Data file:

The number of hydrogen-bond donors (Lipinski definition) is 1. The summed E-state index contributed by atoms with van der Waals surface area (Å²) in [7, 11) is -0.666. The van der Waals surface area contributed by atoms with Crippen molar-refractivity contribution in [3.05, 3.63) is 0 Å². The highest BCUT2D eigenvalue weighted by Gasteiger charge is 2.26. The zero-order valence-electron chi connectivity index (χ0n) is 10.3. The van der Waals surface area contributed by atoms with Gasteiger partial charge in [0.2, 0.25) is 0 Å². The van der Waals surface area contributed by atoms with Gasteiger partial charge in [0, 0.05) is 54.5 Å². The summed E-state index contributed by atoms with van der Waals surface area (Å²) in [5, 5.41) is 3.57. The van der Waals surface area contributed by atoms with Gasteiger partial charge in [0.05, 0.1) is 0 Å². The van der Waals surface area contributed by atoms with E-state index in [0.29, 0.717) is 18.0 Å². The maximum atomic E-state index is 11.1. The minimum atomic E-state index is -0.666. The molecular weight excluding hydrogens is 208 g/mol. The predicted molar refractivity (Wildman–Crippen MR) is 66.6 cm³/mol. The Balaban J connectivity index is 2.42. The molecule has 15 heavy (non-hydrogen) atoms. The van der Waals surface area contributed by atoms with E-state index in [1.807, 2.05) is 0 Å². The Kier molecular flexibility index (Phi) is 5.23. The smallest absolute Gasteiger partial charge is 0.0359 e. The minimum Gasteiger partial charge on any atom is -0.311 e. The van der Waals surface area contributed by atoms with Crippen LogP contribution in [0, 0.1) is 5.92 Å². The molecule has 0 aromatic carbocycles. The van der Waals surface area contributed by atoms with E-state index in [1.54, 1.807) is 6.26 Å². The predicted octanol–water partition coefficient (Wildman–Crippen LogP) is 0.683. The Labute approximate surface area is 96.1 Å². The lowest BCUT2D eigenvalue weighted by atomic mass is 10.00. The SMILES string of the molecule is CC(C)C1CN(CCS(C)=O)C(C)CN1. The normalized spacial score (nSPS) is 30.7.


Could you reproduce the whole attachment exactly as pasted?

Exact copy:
The number of hydrogen-bond donors (Lipinski definition) is 1. The summed E-state index contributed by atoms with van der Waals surface area (Å²) in [7, 11) is -0.666. The van der Waals surface area contributed by atoms with Crippen molar-refractivity contribution in [3.05, 3.63) is 0 Å². The highest BCUT2D eigenvalue weighted by Gasteiger charge is 2.26. The zero-order valence-electron chi connectivity index (χ0n) is 10.3. The van der Waals surface area contributed by atoms with Gasteiger partial charge in [0.2, 0.25) is 0 Å². The van der Waals surface area contributed by atoms with Gasteiger partial charge in [0, 0.05) is 54.5 Å². The summed E-state index contributed by atoms with van der Waals surface area (Å²) in [5, 5.41) is 3.57. The van der Waals surface area contributed by atoms with Gasteiger partial charge in [0.05, 0.1) is 0 Å². The van der Waals surface area contributed by atoms with E-state index in [0.29, 0.717) is 18.0 Å². The maximum atomic E-state index is 11.1. The minimum atomic E-state index is -0.666. The molecular weight excluding hydrogens is 208 g/mol. The predicted molar refractivity (Wildman–Crippen MR) is 66.6 cm³/mol. The Balaban J connectivity index is 2.42. The molecule has 15 heavy (non-hydrogen) atoms. The van der Waals surface area contributed by atoms with E-state index in [1.807, 2.05) is 0 Å². The Kier molecular flexibility index (Phi) is 5.23. The smallest absolute Gasteiger partial charge is 0.0359 e. The minimum Gasteiger partial charge on any atom is -0.311 e. The van der Waals surface area contributed by atoms with Crippen LogP contribution in [0, 0.1) is 5.92 Å². The molecule has 0 aromatic carbocycles. The van der Waals surface area contributed by atoms with E-state index in [1.54, 1.807) is 6.26 Å². The predicted octanol–water partition coefficient (Wildman–Crippen LogP) is 0.683. The Labute approximate surface area is 96.1 Å². The lowest BCUT2D eigenvalue weighted by atomic mass is 10.00. The SMILES string of the molecule is CC(C)C1CN(CCS(C)=O)C(C)CN1. The normalized spacial score (nSPS) is 30.7.